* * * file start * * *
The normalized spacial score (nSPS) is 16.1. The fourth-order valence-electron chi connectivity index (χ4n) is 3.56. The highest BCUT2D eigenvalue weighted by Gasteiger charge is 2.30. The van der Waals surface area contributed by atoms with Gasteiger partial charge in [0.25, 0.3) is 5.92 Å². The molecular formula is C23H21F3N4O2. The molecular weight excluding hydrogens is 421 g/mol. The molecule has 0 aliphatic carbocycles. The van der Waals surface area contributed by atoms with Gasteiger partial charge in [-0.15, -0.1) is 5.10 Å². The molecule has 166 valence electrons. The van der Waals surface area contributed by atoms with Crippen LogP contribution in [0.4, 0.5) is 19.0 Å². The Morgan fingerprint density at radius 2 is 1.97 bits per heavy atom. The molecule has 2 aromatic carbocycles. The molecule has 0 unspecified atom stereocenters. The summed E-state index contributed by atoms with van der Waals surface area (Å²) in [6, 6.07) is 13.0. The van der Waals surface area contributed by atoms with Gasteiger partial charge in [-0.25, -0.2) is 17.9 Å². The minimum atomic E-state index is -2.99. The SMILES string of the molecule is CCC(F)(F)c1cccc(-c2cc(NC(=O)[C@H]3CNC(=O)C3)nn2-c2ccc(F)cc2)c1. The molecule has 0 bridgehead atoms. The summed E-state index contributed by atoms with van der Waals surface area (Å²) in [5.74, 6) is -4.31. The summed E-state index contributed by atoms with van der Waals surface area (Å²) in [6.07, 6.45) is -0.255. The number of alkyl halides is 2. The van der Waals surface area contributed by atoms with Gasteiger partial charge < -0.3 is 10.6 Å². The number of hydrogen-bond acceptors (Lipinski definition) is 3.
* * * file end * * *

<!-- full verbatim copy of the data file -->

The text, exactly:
The normalized spacial score (nSPS) is 16.1. The fourth-order valence-electron chi connectivity index (χ4n) is 3.56. The highest BCUT2D eigenvalue weighted by Gasteiger charge is 2.30. The van der Waals surface area contributed by atoms with Gasteiger partial charge in [0.25, 0.3) is 5.92 Å². The molecular formula is C23H21F3N4O2. The molecular weight excluding hydrogens is 421 g/mol. The molecule has 0 aliphatic carbocycles. The van der Waals surface area contributed by atoms with Gasteiger partial charge in [-0.15, -0.1) is 5.10 Å². The molecule has 166 valence electrons. The van der Waals surface area contributed by atoms with Crippen LogP contribution in [0.4, 0.5) is 19.0 Å². The Morgan fingerprint density at radius 2 is 1.97 bits per heavy atom. The molecule has 2 aromatic carbocycles. The molecule has 0 unspecified atom stereocenters. The summed E-state index contributed by atoms with van der Waals surface area (Å²) in [6, 6.07) is 13.0. The van der Waals surface area contributed by atoms with Gasteiger partial charge in [-0.25, -0.2) is 17.9 Å². The minimum atomic E-state index is -2.99. The SMILES string of the molecule is CCC(F)(F)c1cccc(-c2cc(NC(=O)[C@H]3CNC(=O)C3)nn2-c2ccc(F)cc2)c1. The molecule has 0 bridgehead atoms. The summed E-state index contributed by atoms with van der Waals surface area (Å²) in [5.74, 6) is -4.31. The summed E-state index contributed by atoms with van der Waals surface area (Å²) in [6.07, 6.45) is -0.255. The number of alkyl halides is 2. The van der Waals surface area contributed by atoms with Gasteiger partial charge < -0.3 is 10.6 Å². The number of hydrogen-bond acceptors (Lipinski definition) is 3.